It is only in the last few weeks that the virtue of patience is beginning to dawn on me. That virtue is, “If you are patient with yourself, you may live. If you insist on running the 4 minute mile this afternoon, you will be checked out of here in a wicker basket.” In short, “patience” is no longer an option but a requirement. My previous reaction to illness has been to get over it and then get back to work. No such option here.
In a small way, I begin to understand Mr. van der Leun’s feelings here, because I, like him, have never been a patient fellow. One cause is that I’ve had a very durable mortal coil for my whole life. I have no allergies. I’ve never broken a bone. My only surgery was an appendectomy at 13… and after a week I was more than eager to go running around, since I didn’t have any post-operative pain anymore. My heart and blood pressure are superb. I’ve been stitched up a few times but nothing truly serious. I don’t even wear glasses as I approach 40.
In short, I’m the idiot who sickens you by mentioning my stubbed toe when you talk about your cancer screenings and diabetes treatments.
This isn’t to brag, though. The truth is that I had nothing to do with my health. I didn’t pick out my body from the factory.* In a way, it’s like goaltending – I can’t win the game, I can only lose it. Likewise, I can’t do much for my health except NOT screw it up. I can smoke or get sloshed or ski off a cliff … afterward, I can quit and dry out and stay in the ICU for weeks. But the healing is really a function of nature and medicine, not of my own actions. I can hinder it by disobeying my doctors. If I listen, I’m not “speeding up the process” as is commonly understood – it can’t go any faster with my help than it does on it’s own. (If I have to move 20 soccer balls down a hill, I can simply let nature roll them for me, or I can go more quickly by kicking or throwing them down. But I can’t do that with a natural process like healing, any more than I can digest my food more quickly. It’s already as fast as it’s going to get.)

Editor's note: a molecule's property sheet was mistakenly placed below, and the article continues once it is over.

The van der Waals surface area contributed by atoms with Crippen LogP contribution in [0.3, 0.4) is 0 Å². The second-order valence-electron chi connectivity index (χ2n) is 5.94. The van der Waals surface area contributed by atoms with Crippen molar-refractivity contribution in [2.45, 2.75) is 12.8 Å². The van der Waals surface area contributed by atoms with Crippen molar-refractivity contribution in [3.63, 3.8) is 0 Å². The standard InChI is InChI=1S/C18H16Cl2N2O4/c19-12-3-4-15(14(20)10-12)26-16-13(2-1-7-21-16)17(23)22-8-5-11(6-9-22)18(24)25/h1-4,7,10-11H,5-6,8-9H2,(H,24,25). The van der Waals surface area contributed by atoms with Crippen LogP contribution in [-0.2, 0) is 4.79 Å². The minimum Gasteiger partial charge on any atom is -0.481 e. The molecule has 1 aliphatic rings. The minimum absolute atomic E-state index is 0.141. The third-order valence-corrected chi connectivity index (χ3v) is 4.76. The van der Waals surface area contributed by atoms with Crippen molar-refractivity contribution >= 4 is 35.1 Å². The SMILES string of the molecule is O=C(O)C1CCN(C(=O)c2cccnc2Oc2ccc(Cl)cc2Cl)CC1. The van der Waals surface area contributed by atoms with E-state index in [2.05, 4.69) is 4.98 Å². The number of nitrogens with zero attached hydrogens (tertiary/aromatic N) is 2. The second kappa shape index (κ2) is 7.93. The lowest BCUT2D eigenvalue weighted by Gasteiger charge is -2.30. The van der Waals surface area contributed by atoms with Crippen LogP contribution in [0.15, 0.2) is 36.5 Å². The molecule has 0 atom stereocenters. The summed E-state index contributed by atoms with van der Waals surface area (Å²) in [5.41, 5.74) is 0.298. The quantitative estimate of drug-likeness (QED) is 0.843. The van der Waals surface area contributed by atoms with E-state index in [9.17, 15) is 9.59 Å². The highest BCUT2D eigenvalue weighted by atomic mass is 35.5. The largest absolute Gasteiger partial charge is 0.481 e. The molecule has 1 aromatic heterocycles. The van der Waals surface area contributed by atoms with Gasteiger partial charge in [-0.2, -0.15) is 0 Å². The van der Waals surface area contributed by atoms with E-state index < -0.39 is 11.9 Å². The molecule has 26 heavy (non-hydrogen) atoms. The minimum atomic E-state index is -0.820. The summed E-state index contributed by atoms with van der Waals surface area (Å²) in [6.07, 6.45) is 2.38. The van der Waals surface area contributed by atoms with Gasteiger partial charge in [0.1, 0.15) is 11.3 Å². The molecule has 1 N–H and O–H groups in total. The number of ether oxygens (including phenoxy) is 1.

* Good thing too. I’d probably wind up with something like this. [music at link]
Apoplgies to Mr. van der Leun here, because here I go about my stubbed toe… or in this case, the meniscus in my left knee. Last month I tore it all to hell. The doctor said that I’m actually lucky, because people with the severity of my injury usually also tear their ACL and MCL, and I only sprained those. What could have been a months-long recovery is already well-underway for me. But I do need surgery to fix the meniscus, if it can be fixed* – and if it is, then I have up to 12 more weeks to hobble about. It’s driving me crazy.
* If it can’t be fixed, they’ll remove the damaged portion – and in that case, doctor says that I’m cleared for full activity. Once it’s gone there’s nothing left to recover from, ergo, complete recovery. The downside is that without it, my knee will come to grief in the long-term, so they will repair it if at all possible.